Then enters Tabletop Forge. As mentioned, it is an application that can be used from within a Google Hangout. There are not any servers to configure and setup and open holes in firewalls for. The application runs from within the Google Hangout and provides all the basics of a VTT application. It turns Google Hangouts into a one-stop shop for gaming online.

Tabletop Forge might not support all of the features that MapTool does, but it makes up for it in its simplicity and integration with Google Hangouts. The feature set for Tabletop Forge is growing and even in its current state provides everything to run games online.

I have toyed with Tabletop Forge a reasonable amount and found it easy to use and fully capable of running games via Google Hangouts. Most recently I played a game of Dungeon Crawl Classics over it. We primarily used it for display of images and for dice rolling. It handled the “funky” dice DCC RPG is famous for with ease. It did the job quite well and did not get in the way of the game.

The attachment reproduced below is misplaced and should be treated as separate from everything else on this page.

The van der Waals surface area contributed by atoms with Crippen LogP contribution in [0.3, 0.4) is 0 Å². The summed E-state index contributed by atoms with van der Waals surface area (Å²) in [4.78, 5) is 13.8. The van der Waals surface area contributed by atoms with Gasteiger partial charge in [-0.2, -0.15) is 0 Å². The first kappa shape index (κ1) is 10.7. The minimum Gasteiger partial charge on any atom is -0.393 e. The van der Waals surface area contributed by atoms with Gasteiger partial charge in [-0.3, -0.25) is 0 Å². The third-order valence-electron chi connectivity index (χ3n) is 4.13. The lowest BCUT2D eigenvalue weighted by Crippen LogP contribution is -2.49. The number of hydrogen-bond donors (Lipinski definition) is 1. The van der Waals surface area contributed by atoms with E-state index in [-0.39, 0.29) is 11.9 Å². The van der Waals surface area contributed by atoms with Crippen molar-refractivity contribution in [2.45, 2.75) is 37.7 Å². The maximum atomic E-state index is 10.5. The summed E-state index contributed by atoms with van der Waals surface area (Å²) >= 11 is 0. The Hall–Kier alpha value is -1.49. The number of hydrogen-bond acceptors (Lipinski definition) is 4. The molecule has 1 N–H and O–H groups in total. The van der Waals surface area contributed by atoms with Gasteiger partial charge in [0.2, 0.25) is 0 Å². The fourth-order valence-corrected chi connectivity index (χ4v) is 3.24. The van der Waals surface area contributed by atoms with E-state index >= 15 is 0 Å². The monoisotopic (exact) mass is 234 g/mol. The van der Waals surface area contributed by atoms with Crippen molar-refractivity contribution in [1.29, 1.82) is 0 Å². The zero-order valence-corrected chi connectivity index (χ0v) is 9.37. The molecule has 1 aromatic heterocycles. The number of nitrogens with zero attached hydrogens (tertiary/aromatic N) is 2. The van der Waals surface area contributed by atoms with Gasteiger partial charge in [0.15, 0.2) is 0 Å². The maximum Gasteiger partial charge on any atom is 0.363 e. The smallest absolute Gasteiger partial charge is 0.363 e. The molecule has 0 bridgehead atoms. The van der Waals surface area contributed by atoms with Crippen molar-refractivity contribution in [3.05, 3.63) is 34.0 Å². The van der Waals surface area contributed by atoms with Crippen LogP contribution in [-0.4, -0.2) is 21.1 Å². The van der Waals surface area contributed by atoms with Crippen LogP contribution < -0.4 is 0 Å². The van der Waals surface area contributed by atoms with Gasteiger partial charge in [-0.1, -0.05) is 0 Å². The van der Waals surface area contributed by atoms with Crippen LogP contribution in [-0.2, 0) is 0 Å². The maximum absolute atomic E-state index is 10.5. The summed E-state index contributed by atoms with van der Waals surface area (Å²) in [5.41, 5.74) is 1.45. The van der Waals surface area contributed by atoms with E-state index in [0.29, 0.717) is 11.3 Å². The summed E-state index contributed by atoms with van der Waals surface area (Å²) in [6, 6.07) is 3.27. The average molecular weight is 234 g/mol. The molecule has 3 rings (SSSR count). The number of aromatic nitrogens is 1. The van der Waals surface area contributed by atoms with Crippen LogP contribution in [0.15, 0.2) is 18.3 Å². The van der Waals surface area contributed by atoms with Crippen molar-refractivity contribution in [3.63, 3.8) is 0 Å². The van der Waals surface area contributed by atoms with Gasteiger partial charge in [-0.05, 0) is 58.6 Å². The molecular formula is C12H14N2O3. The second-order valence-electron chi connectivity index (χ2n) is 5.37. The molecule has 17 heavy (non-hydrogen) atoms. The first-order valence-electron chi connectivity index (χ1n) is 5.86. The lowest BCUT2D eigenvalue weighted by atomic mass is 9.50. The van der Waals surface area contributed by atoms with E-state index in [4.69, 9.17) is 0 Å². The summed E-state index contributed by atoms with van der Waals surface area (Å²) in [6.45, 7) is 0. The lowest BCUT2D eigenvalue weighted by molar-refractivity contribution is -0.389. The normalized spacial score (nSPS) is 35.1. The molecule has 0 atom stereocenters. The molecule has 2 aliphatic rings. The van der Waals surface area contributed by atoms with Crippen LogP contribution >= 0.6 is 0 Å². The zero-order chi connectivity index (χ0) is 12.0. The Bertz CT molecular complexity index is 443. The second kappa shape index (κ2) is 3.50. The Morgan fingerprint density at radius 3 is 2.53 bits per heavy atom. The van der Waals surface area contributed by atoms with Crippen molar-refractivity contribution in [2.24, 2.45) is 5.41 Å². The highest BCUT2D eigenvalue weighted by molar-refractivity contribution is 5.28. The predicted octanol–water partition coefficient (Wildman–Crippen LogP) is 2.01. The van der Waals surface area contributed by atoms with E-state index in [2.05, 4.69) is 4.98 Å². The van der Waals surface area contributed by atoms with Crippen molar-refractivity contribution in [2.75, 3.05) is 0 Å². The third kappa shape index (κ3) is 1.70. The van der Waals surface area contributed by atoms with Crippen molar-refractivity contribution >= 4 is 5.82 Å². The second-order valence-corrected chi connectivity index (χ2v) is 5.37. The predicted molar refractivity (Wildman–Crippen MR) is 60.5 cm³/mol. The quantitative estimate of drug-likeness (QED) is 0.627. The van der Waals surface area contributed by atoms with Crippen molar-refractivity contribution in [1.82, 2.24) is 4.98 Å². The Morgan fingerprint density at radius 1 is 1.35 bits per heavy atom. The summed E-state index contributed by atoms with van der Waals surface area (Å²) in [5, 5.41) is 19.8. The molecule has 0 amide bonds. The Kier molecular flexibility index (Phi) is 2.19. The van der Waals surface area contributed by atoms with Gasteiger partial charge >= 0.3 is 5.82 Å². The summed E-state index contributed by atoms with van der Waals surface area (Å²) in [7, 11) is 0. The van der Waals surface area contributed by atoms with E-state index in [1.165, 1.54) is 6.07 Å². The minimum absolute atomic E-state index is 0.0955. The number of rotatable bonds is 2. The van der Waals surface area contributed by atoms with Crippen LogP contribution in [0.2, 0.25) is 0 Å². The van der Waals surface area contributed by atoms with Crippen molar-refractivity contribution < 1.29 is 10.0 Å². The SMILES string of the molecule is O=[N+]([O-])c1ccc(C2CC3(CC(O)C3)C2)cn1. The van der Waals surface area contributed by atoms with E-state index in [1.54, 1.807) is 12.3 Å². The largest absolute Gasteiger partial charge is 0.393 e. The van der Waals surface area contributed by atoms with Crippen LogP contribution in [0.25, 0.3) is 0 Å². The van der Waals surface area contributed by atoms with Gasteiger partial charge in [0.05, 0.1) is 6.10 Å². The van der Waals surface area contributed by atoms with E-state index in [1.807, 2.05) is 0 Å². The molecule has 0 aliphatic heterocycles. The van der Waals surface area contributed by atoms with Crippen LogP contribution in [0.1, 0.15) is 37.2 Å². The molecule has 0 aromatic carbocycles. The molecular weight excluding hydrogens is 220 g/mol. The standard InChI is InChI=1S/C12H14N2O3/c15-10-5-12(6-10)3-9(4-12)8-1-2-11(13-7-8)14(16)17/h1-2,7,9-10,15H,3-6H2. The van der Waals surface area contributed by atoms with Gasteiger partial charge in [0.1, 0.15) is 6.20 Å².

I am prepping for a one-shot of DCC RPG which I am running via Google Hangouts which I will be using Tabletop Forge for. The game will primarily be Theater of the Mind, but I will also be using it for image display and dice rolling as well. The ability to draw up a few images if room descriptions are unclear will also be useful.

While I have talked about playing DCC RPG on Tabletop Forge, one of the things about Tabletop Forge is that it is system neutral. Choose your system and you have the basics to play a game on Google Hangouts with it.

Tabletop Forge currently has a Kickstarter running with about two weeks left to go. While Tabletop Forge is going to remain free, the Kickstarter will help enable the team to add some features and include some art packs with the tool. Plus it helps pay back the free time the current developers have put into it.